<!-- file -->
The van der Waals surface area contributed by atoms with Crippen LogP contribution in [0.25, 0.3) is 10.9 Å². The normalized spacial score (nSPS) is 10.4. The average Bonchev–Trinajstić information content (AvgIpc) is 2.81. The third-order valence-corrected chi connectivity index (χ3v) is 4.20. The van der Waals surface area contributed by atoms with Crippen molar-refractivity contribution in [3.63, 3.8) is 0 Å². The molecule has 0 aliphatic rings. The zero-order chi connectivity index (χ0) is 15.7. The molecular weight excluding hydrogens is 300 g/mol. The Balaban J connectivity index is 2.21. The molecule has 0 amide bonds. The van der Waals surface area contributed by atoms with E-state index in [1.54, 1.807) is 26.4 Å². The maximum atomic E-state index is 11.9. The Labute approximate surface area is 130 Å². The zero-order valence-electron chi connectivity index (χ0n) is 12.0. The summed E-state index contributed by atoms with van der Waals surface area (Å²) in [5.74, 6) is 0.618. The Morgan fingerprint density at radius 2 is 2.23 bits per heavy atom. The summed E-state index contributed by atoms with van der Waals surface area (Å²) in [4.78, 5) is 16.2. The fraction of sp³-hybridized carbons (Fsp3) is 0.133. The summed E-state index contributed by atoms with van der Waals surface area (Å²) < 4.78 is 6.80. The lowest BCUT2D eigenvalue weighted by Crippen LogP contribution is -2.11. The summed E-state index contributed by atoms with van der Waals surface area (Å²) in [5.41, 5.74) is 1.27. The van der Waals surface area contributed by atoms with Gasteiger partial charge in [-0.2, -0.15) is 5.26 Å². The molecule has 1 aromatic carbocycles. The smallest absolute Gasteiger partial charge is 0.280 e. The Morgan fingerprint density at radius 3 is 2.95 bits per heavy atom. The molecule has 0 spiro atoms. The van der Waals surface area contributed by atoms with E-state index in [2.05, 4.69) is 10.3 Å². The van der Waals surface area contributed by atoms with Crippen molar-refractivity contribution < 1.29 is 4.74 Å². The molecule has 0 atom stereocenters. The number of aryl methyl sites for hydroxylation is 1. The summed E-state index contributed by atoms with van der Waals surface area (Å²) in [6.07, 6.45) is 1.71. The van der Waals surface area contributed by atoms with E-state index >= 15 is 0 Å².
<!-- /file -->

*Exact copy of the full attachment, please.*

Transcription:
The van der Waals surface area contributed by atoms with Crippen LogP contribution in [0.25, 0.3) is 10.9 Å². The normalized spacial score (nSPS) is 10.4. The average Bonchev–Trinajstić information content (AvgIpc) is 2.81. The third-order valence-corrected chi connectivity index (χ3v) is 4.20. The van der Waals surface area contributed by atoms with Crippen molar-refractivity contribution in [3.63, 3.8) is 0 Å². The molecule has 0 aliphatic rings. The zero-order chi connectivity index (χ0) is 15.7. The molecular weight excluding hydrogens is 300 g/mol. The Balaban J connectivity index is 2.21. The molecule has 0 amide bonds. The van der Waals surface area contributed by atoms with E-state index in [1.54, 1.807) is 26.4 Å². The maximum atomic E-state index is 11.9. The Labute approximate surface area is 130 Å². The zero-order valence-electron chi connectivity index (χ0n) is 12.0. The summed E-state index contributed by atoms with van der Waals surface area (Å²) in [5.74, 6) is 0.618. The Morgan fingerprint density at radius 2 is 2.23 bits per heavy atom. The summed E-state index contributed by atoms with van der Waals surface area (Å²) in [4.78, 5) is 16.2. The fraction of sp³-hybridized carbons (Fsp3) is 0.133. The summed E-state index contributed by atoms with van der Waals surface area (Å²) < 4.78 is 6.80. The lowest BCUT2D eigenvalue weighted by Crippen LogP contribution is -2.11. The summed E-state index contributed by atoms with van der Waals surface area (Å²) in [5.41, 5.74) is 1.27. The van der Waals surface area contributed by atoms with Gasteiger partial charge in [-0.2, -0.15) is 5.26 Å². The molecule has 1 aromatic carbocycles. The smallest absolute Gasteiger partial charge is 0.280 e. The Morgan fingerprint density at radius 3 is 2.95 bits per heavy atom. The molecule has 0 spiro atoms. The van der Waals surface area contributed by atoms with E-state index in [2.05, 4.69) is 10.3 Å². The van der Waals surface area contributed by atoms with Crippen molar-refractivity contribution < 1.29 is 4.74 Å². The molecule has 0 atom stereocenters. The number of aryl methyl sites for hydroxylation is 1. The summed E-state index contributed by atoms with van der Waals surface area (Å²) in [6.07, 6.45) is 1.71. The van der Waals surface area contributed by atoms with E-state index >= 15 is 0 Å².